ERR-gamma ‘trains’ stomach stem cells to become acid-producing cells

Common conditions such as indigestion and heartburn as well as peptic ulcers, autoimmune gastritis and stomach and esophageal cancers have one thing in common – they involve disruptions of the normal activity of parietal cells (PCs) in the stomach, the only cells in the body that produce acid. Despite their medical importance, little is known about the molecular and genetic pathways that direct the generation and maturation of PCs from stem cells.

Looking to gain new insights into the generation of PCs, researchers at Baylor College of Medicine and collaborating institutions identified the genes that were preferentially expressed by emerging PCs to guide their development. They discovered a ‘training program’ driving PC development from stem cells and subsequent maturation into active acid-secreting cells. Published in Cell Stem Cell, the findings can lead to new strategies to regulate PC function in different disease settings.

“PCs secrete hydrochloric acid, which generates the strongly acidic environment in the stomach with beneficial effects, such as killing bacteria in contaminated food, facilitating food digestion and promoting absorption of minerals including phosphate, calcium and iron. But acid can also be dangerous, causing conditions from reflux to peptic ulcers to gastric bleeds that can be life-threatening,” said corresponding author Dr. Jason Mills, Herman Brown Endowed Professor of medicine – gastroenterology and co-director of the Texas Medical Center Digestive Disease Center (DDC) at Baylor.

Studying how these cells are generated can help scientists understand conditions in which the stomach stops making PCs, which results in an acid-free stomach that promotes gastric cancer. Or the opposite, conditions in which the stomach makes too many PCs and too much acid.

“Our first step was to generate enough PCs to study their development and maturation,” said co-first author of the study, Dr. Mahliyah Adkins-Threats, a graduate student in the Mills lab while she was working on this project. “PCs are long-lived (about two months), so we needed a system that would allow us to characterize the PC differentiation process in a shorter time.”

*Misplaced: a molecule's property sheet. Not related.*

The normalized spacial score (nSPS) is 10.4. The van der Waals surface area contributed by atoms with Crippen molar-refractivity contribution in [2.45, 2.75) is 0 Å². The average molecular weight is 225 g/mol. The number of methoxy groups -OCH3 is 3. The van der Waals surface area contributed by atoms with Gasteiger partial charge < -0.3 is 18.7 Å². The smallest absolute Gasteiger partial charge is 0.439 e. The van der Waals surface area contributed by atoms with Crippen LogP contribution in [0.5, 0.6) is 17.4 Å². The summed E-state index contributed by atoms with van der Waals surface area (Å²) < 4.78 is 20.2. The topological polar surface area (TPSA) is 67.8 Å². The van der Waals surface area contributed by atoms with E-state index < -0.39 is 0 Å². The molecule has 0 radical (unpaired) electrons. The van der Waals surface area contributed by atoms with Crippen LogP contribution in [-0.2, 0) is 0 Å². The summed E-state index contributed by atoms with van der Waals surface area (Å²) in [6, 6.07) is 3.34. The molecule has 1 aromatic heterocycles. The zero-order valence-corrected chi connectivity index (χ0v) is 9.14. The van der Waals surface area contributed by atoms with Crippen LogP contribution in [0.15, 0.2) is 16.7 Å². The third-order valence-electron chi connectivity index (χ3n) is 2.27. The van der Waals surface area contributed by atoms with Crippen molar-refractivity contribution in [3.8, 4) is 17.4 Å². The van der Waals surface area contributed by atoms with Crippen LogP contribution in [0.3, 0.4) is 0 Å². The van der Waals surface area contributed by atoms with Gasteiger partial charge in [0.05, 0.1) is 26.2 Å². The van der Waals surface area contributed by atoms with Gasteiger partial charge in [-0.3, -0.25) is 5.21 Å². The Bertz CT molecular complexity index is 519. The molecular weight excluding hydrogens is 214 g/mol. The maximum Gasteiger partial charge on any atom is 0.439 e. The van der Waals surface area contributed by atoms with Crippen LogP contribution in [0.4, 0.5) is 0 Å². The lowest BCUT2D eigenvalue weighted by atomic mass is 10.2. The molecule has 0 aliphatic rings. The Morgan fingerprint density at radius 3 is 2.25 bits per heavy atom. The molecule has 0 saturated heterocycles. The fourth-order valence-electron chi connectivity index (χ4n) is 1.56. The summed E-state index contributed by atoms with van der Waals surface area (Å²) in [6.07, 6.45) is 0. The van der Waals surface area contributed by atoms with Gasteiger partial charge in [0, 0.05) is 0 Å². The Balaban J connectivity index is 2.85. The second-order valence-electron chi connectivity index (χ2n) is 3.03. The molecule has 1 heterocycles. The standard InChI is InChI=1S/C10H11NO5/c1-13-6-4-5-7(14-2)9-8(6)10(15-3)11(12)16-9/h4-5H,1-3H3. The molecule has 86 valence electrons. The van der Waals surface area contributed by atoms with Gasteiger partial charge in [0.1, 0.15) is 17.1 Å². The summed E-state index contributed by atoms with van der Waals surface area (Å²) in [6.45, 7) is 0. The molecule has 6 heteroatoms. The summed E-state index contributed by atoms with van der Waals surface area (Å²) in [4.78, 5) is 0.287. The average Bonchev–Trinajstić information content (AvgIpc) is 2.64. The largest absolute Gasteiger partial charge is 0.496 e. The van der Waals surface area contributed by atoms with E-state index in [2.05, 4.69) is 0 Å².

The researchers worked with a mouse model in which they eliminated existing PCs. “This triggered the production of new cells in which we were able to capture a first glimpse into the molecular and morphological steps involved when cells in the gastric epithelium commit to becoming PCs and then mature,” Adkins-Threats said.

Using single-cell RNA sequencing, a technique to identify the genes expressed by a cell, the team identified what genes the cells were turning on or off as they became more mature PCs.

The researchers discovered that of all the genes expressed by the cells, there was one, estrogen-related receptor gamma (ERRγ), a gene involved in regulating cell metabolism, that was expressed in both very young parietal cells and in fully functional parietal cells. ERRγ was sufficient for the cells to develop into PCs.

“Progenitor PC cells that were committed to expressing ERRγ, were destined to eventually become mature PCs,” said Mills, a member of and co-associate director for cancer education at the Dan L Duncan Comprehensive Cancer Center. “Our findings indicate that ERRγ is responsible for regulating the differentiation and maturation of these acid secreting PCs.”

“Importantly, when we deleted the Esrrg gene in the gastric epithelium, whole gastric sections completely lacked any PC lineage cells, indicating that this gene is not only sufficient but also required for stem cells to commit to the PC lineage,” Adkins-Threats said. “We see ERRγ as the ‘trainer’ of these young stem cells; it’s the one gene that orchestrates the dynamics of the metabolic pathways that shape stem cells into fully mature PCs.”

Co-first author Sumimasa Arimura, Yang-Zhe Huang, Margarita Divenko, Sarah To, Heather Mao, Yongji Zeng, Jenie Y. Hwang, Joseph R. Burclaff and Shilpa Jain also contributed to this work. The authors are affiliated with one of the following institutions: Baylor College of Medicine, Washington University at St. Louis, University of North Carolina at Chapel Hill, North Carolina State University, University of Texas Health at San Antonio and Cincinnati Children’s Hospital Medical Center.

This study was supported by the following grants: National Science Foundation-Graduate Research Fellowship Program DGE-2139839/1745038, as well as multiple grants from the National Institutes of Health including: T32 DK077653, T32 GM007067, a pilot award from the NIDDK-funded DDC (P30 DK56338), NIDDK R01 DK094989 and DK110406 and NCI R01 CA239645.

/Public Release. View in full here.